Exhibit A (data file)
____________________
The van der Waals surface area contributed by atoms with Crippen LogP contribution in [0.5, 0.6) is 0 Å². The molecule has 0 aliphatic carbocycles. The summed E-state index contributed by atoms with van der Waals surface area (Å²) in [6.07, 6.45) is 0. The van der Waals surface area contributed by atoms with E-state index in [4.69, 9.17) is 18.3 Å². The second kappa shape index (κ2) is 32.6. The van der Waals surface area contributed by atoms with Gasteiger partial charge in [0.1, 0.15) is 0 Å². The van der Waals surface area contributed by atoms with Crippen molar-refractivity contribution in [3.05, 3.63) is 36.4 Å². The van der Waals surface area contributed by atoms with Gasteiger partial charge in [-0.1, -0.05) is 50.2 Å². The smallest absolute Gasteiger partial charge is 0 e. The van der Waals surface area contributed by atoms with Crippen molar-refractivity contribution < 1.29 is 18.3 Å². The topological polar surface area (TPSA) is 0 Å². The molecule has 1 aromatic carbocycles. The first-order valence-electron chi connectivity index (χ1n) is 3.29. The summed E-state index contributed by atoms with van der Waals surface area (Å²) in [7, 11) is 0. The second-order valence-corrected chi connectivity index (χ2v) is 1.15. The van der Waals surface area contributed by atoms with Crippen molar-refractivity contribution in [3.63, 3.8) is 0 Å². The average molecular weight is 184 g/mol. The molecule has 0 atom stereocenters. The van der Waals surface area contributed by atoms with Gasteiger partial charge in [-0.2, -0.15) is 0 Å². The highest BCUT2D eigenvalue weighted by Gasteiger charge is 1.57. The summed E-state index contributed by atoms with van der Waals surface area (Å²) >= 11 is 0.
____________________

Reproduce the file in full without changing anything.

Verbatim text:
The van der Waals surface area contributed by atoms with Crippen LogP contribution in [0.5, 0.6) is 0 Å². The molecule has 0 aliphatic carbocycles. The summed E-state index contributed by atoms with van der Waals surface area (Å²) in [6.07, 6.45) is 0. The van der Waals surface area contributed by atoms with E-state index in [4.69, 9.17) is 18.3 Å². The second kappa shape index (κ2) is 32.6. The van der Waals surface area contributed by atoms with Gasteiger partial charge in [0.1, 0.15) is 0 Å². The van der Waals surface area contributed by atoms with Crippen molar-refractivity contribution in [3.05, 3.63) is 36.4 Å². The van der Waals surface area contributed by atoms with Gasteiger partial charge in [-0.1, -0.05) is 50.2 Å². The smallest absolute Gasteiger partial charge is 0 e. The van der Waals surface area contributed by atoms with Crippen molar-refractivity contribution < 1.29 is 18.3 Å². The topological polar surface area (TPSA) is 0 Å². The molecule has 1 aromatic carbocycles. The first-order valence-electron chi connectivity index (χ1n) is 3.29. The summed E-state index contributed by atoms with van der Waals surface area (Å²) in [7, 11) is 0. The second-order valence-corrected chi connectivity index (χ2v) is 1.15. The van der Waals surface area contributed by atoms with Crippen molar-refractivity contribution in [3.63, 3.8) is 0 Å². The average molecular weight is 184 g/mol. The molecule has 0 atom stereocenters. The van der Waals surface area contributed by atoms with Gasteiger partial charge in [-0.2, -0.15) is 0 Å². The highest BCUT2D eigenvalue weighted by Gasteiger charge is 1.57. The summed E-state index contributed by atoms with van der Waals surface area (Å²) >= 11 is 0.